Old Tires Become Timberland Boot Soles

by Michael Smith

Timberland is putting waste tires back on the streets this year when it releases boots and shoes made with recycled tire rubber.

The material comes from Green Rubber, a Malaysian company that has developed a method for devulcanizing waste tires. Many rubber products like car tires, bumpers and shoe soles are made of vulcanized rubber, which is created by adding sulfur and heat to virgin rubber in order to make a tougher, more durable material.

Vulcanized rubber, though, is extremely difficult to recycle. Green Rubber has found a way around that, with its DeLink reactant, a proprietary mixture of chemicals that breaks the sulfur bonds in rubber and makes it recyclable. Tires must first be shredded into crumbs for the reactant to fully work, and Green Rubber offers the resulting product either as 100 percent Green Rubber compound or a 50/50 mixture of Green Rubber compounds and virgin rubber.

Timberland, which is the first company to commercially use Green Rubber in footwear, is slapping the 50/50 blend on the bottoms of 200,000 pairs of shoes in its fall 2009 collection. Nearly all of the footwear in its Earthkeepers line will have soles made with Green Rubber, and it will also be used on some boots outside of the Earthkeepers heading, primarily in men's rugged casual products, not in construction boots or high-end dress shoes.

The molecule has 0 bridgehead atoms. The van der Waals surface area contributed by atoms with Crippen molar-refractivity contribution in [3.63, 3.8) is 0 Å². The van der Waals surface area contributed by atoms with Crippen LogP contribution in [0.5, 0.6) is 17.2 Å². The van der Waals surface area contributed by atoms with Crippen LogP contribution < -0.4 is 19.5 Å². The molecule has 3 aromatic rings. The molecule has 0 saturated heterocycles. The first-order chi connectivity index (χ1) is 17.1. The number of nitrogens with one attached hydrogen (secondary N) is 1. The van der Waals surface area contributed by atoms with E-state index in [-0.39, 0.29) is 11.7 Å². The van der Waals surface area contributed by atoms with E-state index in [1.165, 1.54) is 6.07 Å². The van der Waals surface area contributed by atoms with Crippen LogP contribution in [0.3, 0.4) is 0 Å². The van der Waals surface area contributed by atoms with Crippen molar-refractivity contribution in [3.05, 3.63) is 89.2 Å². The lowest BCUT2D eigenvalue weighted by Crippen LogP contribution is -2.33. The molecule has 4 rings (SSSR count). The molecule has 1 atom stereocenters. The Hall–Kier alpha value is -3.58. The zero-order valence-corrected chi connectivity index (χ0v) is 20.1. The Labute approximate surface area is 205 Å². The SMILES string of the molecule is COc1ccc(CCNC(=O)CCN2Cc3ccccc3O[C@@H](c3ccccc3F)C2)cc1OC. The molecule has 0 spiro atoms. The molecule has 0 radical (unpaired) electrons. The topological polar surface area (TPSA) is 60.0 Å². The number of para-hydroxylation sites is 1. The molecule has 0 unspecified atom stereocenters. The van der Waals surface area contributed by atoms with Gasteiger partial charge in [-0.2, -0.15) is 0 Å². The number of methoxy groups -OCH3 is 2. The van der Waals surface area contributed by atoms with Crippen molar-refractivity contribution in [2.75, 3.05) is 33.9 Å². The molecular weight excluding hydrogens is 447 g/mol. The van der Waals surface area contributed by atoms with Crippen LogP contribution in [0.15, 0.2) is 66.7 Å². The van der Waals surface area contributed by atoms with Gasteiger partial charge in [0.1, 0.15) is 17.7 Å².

Pete Lankford, a senior product designer at Timberland, said the company went with the 50/50 blend instead of the 100 percent recycled because of a very slight health concern.

"Car tires, which are the primary source for Green Rubber recycled material, are made with a variety of chemicals," he said. "One is within the rubber compound itself and through the life of the tire it off gases. There have been some concerns about the health effects on people who have continued and prolonged direct exposure to the chemical. Reducing the amount of recycled tire material to 50 percent in the Green Rubber compound we use eliminates this concern and allows us to offer a product that is both safe and green."

When shoes made with Green Rubber wear out, the soles can be reused by the Green Rubber company and recycled again, and Timberland is working on a plan for how to take back and disassemble boots.

It is a shame though that Timberland, while the 50/50 blend soles are better than nothing, is not going to use a full 100 percent product.

Also there are other companies, aside from the Malayan one quoted, such as some British ones, that recycle rubber tires into new rubber products and, though I have no knowledge of it as yet, I should think that soles for shoes and boots would not out of their league either.

If a method like that that was used years ago with military footwear then soles could be made and screwed on to the shoes and boots and could, thus, also be replaces. But, let's not go too green, I guess.

We must also remember that in the Third World rubber tires are used as soles directly and for the making of the sandals that were once upon a time referred to as Jesus sandals and which were the favorite footwear of the old Hippies.

© M Smith (Veshengro), 2009